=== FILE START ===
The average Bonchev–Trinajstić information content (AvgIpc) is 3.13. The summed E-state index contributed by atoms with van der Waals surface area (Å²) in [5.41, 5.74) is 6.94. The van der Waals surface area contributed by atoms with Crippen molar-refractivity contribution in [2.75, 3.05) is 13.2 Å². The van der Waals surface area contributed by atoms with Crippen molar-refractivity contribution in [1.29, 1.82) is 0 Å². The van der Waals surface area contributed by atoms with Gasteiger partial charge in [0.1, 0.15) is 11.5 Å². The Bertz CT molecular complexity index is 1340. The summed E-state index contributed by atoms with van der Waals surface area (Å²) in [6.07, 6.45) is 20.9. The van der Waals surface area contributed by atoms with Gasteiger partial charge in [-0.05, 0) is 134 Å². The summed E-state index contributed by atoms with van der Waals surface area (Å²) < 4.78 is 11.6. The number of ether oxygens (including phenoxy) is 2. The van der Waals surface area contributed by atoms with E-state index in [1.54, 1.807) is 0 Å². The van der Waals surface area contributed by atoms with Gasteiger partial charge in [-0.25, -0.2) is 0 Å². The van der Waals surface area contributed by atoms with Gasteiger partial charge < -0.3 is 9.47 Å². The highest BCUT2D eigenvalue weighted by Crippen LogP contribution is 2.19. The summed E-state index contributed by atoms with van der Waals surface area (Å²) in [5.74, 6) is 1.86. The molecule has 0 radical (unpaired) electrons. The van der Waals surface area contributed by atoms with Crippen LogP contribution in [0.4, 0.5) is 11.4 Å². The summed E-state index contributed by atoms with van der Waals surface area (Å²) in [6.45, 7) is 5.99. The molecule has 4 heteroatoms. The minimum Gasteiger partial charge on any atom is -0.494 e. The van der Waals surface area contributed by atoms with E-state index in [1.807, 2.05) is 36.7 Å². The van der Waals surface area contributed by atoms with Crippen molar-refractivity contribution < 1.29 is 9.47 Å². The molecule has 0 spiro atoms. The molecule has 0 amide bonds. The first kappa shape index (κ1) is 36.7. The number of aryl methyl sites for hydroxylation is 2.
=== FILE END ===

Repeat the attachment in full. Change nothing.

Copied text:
The average Bonchev–Trinajstić information content (AvgIpc) is 3.13. The summed E-state index contributed by atoms with van der Waals surface area (Å²) in [5.41, 5.74) is 6.94. The van der Waals surface area contributed by atoms with Crippen molar-refractivity contribution in [2.75, 3.05) is 13.2 Å². The van der Waals surface area contributed by atoms with Crippen molar-refractivity contribution in [1.29, 1.82) is 0 Å². The van der Waals surface area contributed by atoms with Gasteiger partial charge in [0.1, 0.15) is 11.5 Å². The Bertz CT molecular complexity index is 1340. The summed E-state index contributed by atoms with van der Waals surface area (Å²) in [6.07, 6.45) is 20.9. The van der Waals surface area contributed by atoms with Gasteiger partial charge in [-0.05, 0) is 134 Å². The summed E-state index contributed by atoms with van der Waals surface area (Å²) < 4.78 is 11.6. The number of ether oxygens (including phenoxy) is 2. The van der Waals surface area contributed by atoms with E-state index in [1.54, 1.807) is 0 Å². The van der Waals surface area contributed by atoms with Gasteiger partial charge in [-0.25, -0.2) is 0 Å². The van der Waals surface area contributed by atoms with Gasteiger partial charge < -0.3 is 9.47 Å². The highest BCUT2D eigenvalue weighted by Crippen LogP contribution is 2.19. The summed E-state index contributed by atoms with van der Waals surface area (Å²) in [5.74, 6) is 1.86. The molecule has 0 radical (unpaired) electrons. The van der Waals surface area contributed by atoms with Crippen LogP contribution in [0.4, 0.5) is 11.4 Å². The summed E-state index contributed by atoms with van der Waals surface area (Å²) in [6.45, 7) is 5.99. The molecule has 4 heteroatoms. The minimum Gasteiger partial charge on any atom is -0.494 e. The van der Waals surface area contributed by atoms with E-state index in [1.807, 2.05) is 36.7 Å². The van der Waals surface area contributed by atoms with Crippen molar-refractivity contribution < 1.29 is 9.47 Å². The molecule has 0 spiro atoms. The molecule has 0 amide bonds. The first kappa shape index (κ1) is 36.7. The number of aryl methyl sites for hydroxylation is 2.